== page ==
Ferry van der Nat: 'Mr. Polaroid'
The Ravestijn Gallery’s exhibition ‘Mr. Polaroid’ by Ferry Van der Nat is a playful exploration of the nude form and its transformative nature under the spell of the instant camera.
Van der Nat worked for many years as a make-up artist and began to document his surroundings through Polaroid shots. Recently his approach has evolved into a more formal and sustained engagement with this flexible medium, and ‘Mr. Polaroid ’ showcases the exciting middle ground between backstage and the studio. The resulting images are a focused yet suggestive moment in time, pushing the viewer to confront sexuality head-on.
Van der Nat works with two cameras, each with particular technical features and cultural importance. The 1965 Polaroid Land Camera 103 sheds a greenish blue tint across the prints, seeming to distill an aura and mystery around the subjects. The second camera, the Polaroid Big Shot from 1975, is famously the same model used by Andy Warhol as he produced some of his most overtly sexual images—a mood that inspires Van der Nat’s own project. The camera’s bulky construction means the photographer stands at a physical distance from his subjects, while the photograph is nonetheless quite intimate.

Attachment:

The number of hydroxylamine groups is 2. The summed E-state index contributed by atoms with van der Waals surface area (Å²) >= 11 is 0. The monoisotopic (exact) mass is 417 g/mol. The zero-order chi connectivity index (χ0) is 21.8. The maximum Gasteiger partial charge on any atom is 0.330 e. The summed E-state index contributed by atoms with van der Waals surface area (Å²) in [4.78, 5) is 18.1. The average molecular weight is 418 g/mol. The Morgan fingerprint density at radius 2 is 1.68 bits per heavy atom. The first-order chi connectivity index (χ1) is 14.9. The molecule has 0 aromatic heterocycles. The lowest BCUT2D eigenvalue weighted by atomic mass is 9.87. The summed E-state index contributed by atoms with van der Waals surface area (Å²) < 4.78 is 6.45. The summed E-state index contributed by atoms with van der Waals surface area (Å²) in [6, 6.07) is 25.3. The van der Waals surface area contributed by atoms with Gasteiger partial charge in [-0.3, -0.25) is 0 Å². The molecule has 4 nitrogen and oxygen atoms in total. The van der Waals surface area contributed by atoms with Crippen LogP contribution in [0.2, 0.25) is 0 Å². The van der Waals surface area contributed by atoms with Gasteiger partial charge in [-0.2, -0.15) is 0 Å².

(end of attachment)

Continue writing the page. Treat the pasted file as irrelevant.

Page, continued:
This collection certainly pushes the viewer into uncomfortable territory. A sense of constricted space is created by the large size of the prints; as if the viewer were frozen at eyelevel somewhere between the camera apparatus and the naked subject themselves. Van der Nat experiments with gay cultural stereotypes, amplifying them in number to a nearly exhibitionist degree. But who is the exhibitionist? The subject or the photographer?
‘Mr. Polaroid’ compares the face, full of erotic potential, with the straightforward, unflinching depictions of the nude lower-body. While Van der Nat’s subjects stare down the camera, inviting the viewer to return the gaze, the more private and most sexual images become anonymous, even objective through an emphasis on shadow, contour and frontal framing. ‘Mr. Polaroid’ captures the smallest details over and over again: patterns of hair growth, the curve of the thigh or buttock, a chiseled jaw and sulking eyes, and yet through his artful timing, Van der Nat balances between moments of humor and drama.